Season brings winter weather oddities to mind
With the onset of another winter season, I am reminded of a long string of weather oddities I have experienced in my lifetime. One of the most memorable occurred in 1939, when I was 4 years old.
As a sharecropper family, we lived less than a mile east of the Clay/Randolph County line on a large farm owned and operated by one of my father’s brothers. We were there to make a crop on shares for one year while our father was awaiting the opening of a public job in Etowah County.
Our house had seen its best day, to say the least. It had no underpinning, no floor covering, no electricity and no plumbing. In my mind, its biggest asset was a clear water creek that rushed by a few steps from the front door.
A pool of foot-deep eddy water where the stream intersected with a dirt road provided a safe water hole for me, my older sister and younger brother to play in as well as meet our family’s household needs.
It also provided a convenience for local farmers who used the dirt road for travel. They would stop their teams in the creek and let them drink before continuing their journey.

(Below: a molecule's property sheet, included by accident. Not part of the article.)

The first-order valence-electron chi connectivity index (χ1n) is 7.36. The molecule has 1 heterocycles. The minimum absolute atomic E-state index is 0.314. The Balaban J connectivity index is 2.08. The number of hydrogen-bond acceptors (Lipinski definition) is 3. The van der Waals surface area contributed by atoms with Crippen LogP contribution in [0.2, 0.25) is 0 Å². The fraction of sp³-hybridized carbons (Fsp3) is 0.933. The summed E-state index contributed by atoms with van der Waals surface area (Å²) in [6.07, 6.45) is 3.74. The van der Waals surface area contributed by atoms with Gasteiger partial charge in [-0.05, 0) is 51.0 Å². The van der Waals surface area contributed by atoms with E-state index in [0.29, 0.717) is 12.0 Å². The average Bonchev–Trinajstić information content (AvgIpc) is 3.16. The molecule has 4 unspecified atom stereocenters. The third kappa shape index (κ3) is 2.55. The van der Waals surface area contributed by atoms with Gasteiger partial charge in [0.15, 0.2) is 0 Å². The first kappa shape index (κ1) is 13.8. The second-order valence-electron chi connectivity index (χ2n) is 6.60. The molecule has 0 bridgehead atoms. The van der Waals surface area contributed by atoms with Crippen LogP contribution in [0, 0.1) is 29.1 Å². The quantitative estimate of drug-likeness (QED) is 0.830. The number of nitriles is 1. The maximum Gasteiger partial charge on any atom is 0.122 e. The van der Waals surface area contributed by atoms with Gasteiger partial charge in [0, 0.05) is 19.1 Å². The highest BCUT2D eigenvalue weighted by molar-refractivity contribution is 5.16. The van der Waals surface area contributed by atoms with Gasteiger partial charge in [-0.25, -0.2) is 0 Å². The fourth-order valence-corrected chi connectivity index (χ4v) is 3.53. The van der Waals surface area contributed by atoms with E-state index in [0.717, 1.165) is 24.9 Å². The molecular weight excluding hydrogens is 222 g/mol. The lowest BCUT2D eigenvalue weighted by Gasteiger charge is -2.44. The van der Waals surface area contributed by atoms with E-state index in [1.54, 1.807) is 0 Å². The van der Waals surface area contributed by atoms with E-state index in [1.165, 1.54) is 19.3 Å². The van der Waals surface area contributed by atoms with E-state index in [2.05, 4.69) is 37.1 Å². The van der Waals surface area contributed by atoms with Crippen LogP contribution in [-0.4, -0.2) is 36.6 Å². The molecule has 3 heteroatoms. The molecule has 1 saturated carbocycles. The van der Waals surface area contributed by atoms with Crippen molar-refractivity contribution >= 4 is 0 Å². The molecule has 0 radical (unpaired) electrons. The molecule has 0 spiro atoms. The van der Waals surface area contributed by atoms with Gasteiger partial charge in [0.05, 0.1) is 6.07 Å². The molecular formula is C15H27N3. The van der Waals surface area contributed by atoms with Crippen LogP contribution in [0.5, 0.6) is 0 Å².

It was also a favorite spot for field workers to take a break and cool off, as well as gave motorists a drive-in car wash.
A night–time game my younger brother and I played in our double bed was to shift our positions to catch a glimpse of stars shining through the cracks in the tin–top roof that covered an open attic.
Much to our surprise one fall morning, we awoke to discover a thin coating of snow on top of the quilt we slept under. We rushed to the front porch to get a closer look and jumped up and down in excitement over witnessing our first snowfall.
After skipping a buttered biscuit and sorghum syrup breakfast, us kids wrapped up and enjoyed playing in the falling snow.
Later, my older sister walked to the school bus stop 200 yards away, accompanied by our father and me. Both she and I struggled to walk in the snow but reveled in making and throwing our first snowballs.
Later that day, we were treated to snow ice cream – another first.